There’s also a point about accessibility versus availability.  I’m not going to talk about that as an evaluation point, because we are literally about to talk about it as a topic by itself.  The textbook I’m working from is really well-written, if you couldn’t already tell.

The proper term for accessibility and availability is called retrieval failure.  I’m sure you can already sort of imagine what this one is.  It’s sort of why you might walk into an important exam and find yourself staring helplessly at the wall.

Tulving and Thomson, because they hate us all, decided to name the main theory behind retrieval failure the ‘Encoding Specificity Principle’.  It’s okay – it’s not actually that complicated.  It just means that we find it easier to remember things if the cues present at learning are present at recall.  Tulving and Pearlstone carried out a study using fruits and word categories, but I actually think that this is best explained by using the Bahrick study we covered earlier.  Do you remember how free recall had a lower recall rate than photo recall?  The same applies in Tulving and Pearlstone’s study, where free recall had a recall rate of 40%, whilst cued recall had a rate of 60%.  Not all cues are related to the learning material – some can be things like environmental stimuli or emotional context.

This theory is a bit dangerous, though, because it’s circular.  A circular theory means that if someone remembers something, it works, and if someone doesn’t remember something… it still works.  This makes it impossible to test, and so it cannot be relied upon as a theory.

Ethel Abernathy (female researcher!  Rejoice!) studied context-dependent forgetting.  She tested a group of students each week and found that those tested in the same room as they were taught in performed better than those who were tested in a different room to the one they were taught in.  The same went for instructors, too – if students had the same instructor testing them as the one teaching them, they usually performed better than if the instructor was different to the one teaching them.  The other study on context-dependent forgetting is by Godden and Baddeley – and I quite like this one.  They got a group of scuba divers, and tested their memory under four combinations of on land and in water.  Those who had learnt on land performed better if they were tested on land than if they were tested in water, and those who had learnt in water performed better if they were tested in water than on land.  Jury is still out on how they were able to communicate underwater.  I don’t know much about water.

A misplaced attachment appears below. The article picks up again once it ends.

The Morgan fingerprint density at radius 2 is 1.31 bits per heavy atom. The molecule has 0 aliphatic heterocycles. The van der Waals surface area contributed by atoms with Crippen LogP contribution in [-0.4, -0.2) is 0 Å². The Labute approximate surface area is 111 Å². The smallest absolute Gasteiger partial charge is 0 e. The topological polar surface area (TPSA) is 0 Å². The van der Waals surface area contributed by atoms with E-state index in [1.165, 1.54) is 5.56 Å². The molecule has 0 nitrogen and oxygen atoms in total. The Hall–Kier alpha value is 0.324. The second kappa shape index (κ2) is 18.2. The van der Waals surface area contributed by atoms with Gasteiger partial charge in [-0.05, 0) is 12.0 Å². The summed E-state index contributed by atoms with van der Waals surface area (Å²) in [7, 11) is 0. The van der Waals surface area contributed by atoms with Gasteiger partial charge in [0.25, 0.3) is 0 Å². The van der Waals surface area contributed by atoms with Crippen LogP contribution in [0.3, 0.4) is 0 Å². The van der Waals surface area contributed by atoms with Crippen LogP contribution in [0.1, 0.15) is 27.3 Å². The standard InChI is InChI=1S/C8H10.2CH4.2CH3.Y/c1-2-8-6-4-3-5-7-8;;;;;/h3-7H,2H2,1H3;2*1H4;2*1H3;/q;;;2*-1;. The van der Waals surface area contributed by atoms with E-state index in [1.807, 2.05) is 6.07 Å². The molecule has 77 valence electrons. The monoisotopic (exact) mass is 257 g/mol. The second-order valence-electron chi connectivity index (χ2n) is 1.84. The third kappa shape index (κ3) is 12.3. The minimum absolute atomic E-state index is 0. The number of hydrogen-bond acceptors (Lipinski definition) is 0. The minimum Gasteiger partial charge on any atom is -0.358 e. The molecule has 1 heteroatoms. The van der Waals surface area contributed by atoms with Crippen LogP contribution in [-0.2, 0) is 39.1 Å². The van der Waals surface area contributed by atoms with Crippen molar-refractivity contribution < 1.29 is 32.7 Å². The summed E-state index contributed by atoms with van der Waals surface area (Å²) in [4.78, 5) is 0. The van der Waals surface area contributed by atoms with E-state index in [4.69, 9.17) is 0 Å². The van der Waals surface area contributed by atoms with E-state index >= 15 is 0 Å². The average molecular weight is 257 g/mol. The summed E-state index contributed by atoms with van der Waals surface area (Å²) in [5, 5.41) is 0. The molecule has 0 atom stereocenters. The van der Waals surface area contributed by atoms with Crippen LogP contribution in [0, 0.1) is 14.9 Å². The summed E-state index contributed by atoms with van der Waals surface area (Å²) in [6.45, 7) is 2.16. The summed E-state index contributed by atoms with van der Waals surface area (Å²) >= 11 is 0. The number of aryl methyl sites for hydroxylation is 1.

The other type of forgetting is state-dependent forgetting.  It was tested by Goodwin, and it is wild.  Goodwin got a group of male participants and asked them to learn a list of words when they were either drunk or sober.  Those who had learned drunk performed better when tested drunk, and those who had learned sober performed better when tested sober.  One can reasonably assume that those who were sober throughout had the best performances, but if anyone wants to buy me a drink to test that out, I will not complain.

Obviously, there’s a lot of research here, and that’s a really good thing.

Real-world applications of retrieval cues might help you in your exams.  You might not be able to revise in the examination room, but research by Smith has found that imagining the room is actually just as effective as being in it.  This is called mental reinstatement, and we’ll go over it when we cover the cognitive interview.  That being said, when you’re learning, you’re making a lot of complex associations, and a context-based cue isn’t always going to cut it.  This is called the outshining hypothesis: if a better cue is available, it’ll lead to better remembering.

I’ll point out at the bottom here, to bring both theories together, that cued recall reduces the effects of interference.  This suggests that retrieval failure is a more important theory of forgetting than interference, but be careful with those kinds of statements, because we’ve already discussed the fact that retrieval failure can’t actually be tested because it is circular.

That’s that for explanations for forgetting – the next thing we’ll talk about is the accuracy of eyewitness testimony – but I’d like to drop an email to my psychology teacher about exam technique first.